As the 2019 regular season enters its final month, the New York Yankees continue their methodical march to what will likely be their first American League Eastern Division title since 2012.
The Bronx Bombers, having long since buried their closest competitor in Tampa Bay, will instead play out their remaining string of games while dealing with their surplus of talent.
With injuries decimating their roster all season long, the Yankees’ place atop the AL East has been largely a result of career seasons from players originally slated for the minor leagues.
Mike Tauchman, who prior to this season had ridden the bench for the Colorado Rockies, has emerged from nowhere to become the starting left fielder.
Mike Ford, a prospect who had never played above Double A-level in the minor leagues, has emerged as a productive bat in the wake of injuries to Luke Voit and Edwin Encarnación.
Injuries to Aaron Judge and Giancarlo Stanton required the emergency acquisition of Cameron Maybin in April.
Maybin has not only swung the bat well in limited playing time, but has also become the team’s “resident hugger,” often greeting his teammates with open arms after home runs.
However, no story is more unexpected than Gio Urshela, the third baseman who batted a weak .233 with Toronto last season, but has more than adequately replaced Miguel Andújar both with his sudden magical prowess at the plate and his slick defense at the hot corner.
Yet with several injured Yankees set to return, manager Aaron Boone will have a month to try to figure out his optimal roster.
Boone will have to juggle this assignment, along with getting his starting lineup some rest and getting the injured players back up to game speed in time for the start of the playoffs.
Of more concern to the Yankees and their fans in October could be the pitching staff, one that on paper does not match up well with the powerhouse Houston Astros and their three-headed monster of Justin Verlander, Zack Greinke and Gerrit Cole.
Yankee starters have been so pedestrian that the team is seriously considering using Chad Green as an opener every third day in the playoffs.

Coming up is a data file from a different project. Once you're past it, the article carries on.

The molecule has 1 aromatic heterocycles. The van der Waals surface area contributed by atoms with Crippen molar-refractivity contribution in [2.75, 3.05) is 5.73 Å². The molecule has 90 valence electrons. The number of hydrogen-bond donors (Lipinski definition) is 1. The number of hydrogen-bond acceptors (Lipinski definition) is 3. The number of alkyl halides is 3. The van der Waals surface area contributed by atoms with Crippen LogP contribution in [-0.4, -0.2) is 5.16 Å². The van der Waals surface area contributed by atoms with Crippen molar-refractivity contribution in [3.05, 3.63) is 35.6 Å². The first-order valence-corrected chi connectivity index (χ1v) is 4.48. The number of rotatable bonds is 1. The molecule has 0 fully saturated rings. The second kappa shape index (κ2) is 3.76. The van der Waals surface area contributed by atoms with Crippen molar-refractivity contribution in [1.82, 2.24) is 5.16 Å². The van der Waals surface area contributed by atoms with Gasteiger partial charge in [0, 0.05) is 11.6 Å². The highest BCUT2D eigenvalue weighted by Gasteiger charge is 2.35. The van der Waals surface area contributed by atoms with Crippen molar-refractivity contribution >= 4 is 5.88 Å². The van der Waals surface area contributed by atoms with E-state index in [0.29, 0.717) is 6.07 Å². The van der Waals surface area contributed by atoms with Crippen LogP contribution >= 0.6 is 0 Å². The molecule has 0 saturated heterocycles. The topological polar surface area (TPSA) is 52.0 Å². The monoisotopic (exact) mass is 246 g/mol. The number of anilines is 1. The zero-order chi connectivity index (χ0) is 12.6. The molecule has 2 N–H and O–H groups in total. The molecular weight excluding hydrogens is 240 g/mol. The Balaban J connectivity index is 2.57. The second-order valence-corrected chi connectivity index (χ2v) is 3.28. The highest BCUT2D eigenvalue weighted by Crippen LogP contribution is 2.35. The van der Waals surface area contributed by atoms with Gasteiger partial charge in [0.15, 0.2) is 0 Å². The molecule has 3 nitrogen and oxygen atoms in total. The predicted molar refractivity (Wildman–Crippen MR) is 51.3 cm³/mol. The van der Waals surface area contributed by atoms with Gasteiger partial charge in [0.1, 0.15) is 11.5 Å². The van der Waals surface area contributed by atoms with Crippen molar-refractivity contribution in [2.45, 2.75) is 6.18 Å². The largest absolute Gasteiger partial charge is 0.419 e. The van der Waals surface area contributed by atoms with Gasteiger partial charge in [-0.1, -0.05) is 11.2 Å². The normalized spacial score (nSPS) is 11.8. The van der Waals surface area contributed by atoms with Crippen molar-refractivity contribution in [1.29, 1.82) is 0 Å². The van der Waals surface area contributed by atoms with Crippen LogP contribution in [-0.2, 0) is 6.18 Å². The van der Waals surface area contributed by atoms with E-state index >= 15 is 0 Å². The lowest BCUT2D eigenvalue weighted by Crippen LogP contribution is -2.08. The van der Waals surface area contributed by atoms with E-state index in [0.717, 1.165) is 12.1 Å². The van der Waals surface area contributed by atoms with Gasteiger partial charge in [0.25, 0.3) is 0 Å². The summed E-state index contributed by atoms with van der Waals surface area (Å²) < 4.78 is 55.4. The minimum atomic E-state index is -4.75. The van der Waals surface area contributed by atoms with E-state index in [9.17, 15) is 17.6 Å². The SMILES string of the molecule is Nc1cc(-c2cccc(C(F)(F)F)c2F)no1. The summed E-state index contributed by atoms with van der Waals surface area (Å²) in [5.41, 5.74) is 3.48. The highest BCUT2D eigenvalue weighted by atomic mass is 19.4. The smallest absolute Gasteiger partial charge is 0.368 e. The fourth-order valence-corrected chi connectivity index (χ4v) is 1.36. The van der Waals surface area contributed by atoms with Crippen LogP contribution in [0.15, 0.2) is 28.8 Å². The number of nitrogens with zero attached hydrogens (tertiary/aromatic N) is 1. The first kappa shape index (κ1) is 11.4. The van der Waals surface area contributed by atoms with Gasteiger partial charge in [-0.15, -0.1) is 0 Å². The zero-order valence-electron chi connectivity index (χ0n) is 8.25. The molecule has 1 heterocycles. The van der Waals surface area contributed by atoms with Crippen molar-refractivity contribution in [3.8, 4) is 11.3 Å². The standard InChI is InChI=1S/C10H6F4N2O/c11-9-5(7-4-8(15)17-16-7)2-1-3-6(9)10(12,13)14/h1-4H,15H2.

The Yankees have seen first-hand how the best-laid plans can fail when they battered the Oakland Athletics’ starter Liam Hendriks in last year’s Wild Card Game. Hendriks gave up a two run home run to Aaron Judge two batters in to his outing and the Yankees never trailed on their way to a 7-2 win.
Even the Yankees’ most consistent starter all season comes with question marks.
Domingo German, who leads all Yankee starters in victories, has never pitched in a postseason game and has seen his velocity drop steadily since the season began.
Should the Yankees make a deep playoff run, German will also blow through his career high in innings.
James Paxton, the prize acquisition of the past offseason, has had an inconsistent first season in the Bronx.
At times, he showed flashes of the ace he was in Seattle and other times, he showed inconsistency, along with a tendency for giving up first inning runs, even in his dominant outings.
Masahiro Tanaka, now the veteran of three postseasons, has seemingly returned to ace form after struggling for much of the season to find a grip for his prodigious splitter.
His recent performance would designate him as the one to get the ball in Game One of the Division Series, but even he has shown a tendency to give up the home run ball.
Perhaps the biggest help to the Yankee pitching staff could come from their offense.
Should the Yankees bash their way to the best record in the American League and secure home field advantage throughout the playoffs, the road to the World Series will have to run through the Bronx, a place even the mighty Astros have had trouble winning.